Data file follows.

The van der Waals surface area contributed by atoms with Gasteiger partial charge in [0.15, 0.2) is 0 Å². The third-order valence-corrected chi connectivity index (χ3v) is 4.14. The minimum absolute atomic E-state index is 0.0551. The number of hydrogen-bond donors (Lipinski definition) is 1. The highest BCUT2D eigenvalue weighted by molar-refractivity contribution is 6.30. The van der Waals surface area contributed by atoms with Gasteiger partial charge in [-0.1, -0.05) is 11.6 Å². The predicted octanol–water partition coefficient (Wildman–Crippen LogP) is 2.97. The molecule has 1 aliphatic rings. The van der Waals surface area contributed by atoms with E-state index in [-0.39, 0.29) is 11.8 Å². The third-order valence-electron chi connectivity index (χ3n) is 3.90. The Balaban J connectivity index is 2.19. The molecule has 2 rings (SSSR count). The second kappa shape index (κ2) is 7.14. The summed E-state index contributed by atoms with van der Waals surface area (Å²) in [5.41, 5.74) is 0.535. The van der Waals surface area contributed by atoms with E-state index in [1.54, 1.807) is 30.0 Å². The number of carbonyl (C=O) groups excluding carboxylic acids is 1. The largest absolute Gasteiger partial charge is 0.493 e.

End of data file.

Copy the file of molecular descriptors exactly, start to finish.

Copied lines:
The van der Waals surface area contributed by atoms with Gasteiger partial charge in [0.15, 0.2) is 0 Å². The third-order valence-corrected chi connectivity index (χ3v) is 4.14. The minimum absolute atomic E-state index is 0.0551. The number of hydrogen-bond donors (Lipinski definition) is 1. The highest BCUT2D eigenvalue weighted by molar-refractivity contribution is 6.30. The van der Waals surface area contributed by atoms with Gasteiger partial charge in [-0.1, -0.05) is 11.6 Å². The predicted octanol–water partition coefficient (Wildman–Crippen LogP) is 2.97. The molecule has 1 aliphatic rings. The van der Waals surface area contributed by atoms with E-state index in [-0.39, 0.29) is 11.8 Å². The third-order valence-electron chi connectivity index (χ3n) is 3.90. The Balaban J connectivity index is 2.19. The molecule has 2 rings (SSSR count). The second kappa shape index (κ2) is 7.14. The summed E-state index contributed by atoms with van der Waals surface area (Å²) in [5.41, 5.74) is 0.535. The van der Waals surface area contributed by atoms with E-state index in [1.54, 1.807) is 30.0 Å². The number of carbonyl (C=O) groups excluding carboxylic acids is 1. The largest absolute Gasteiger partial charge is 0.493 e.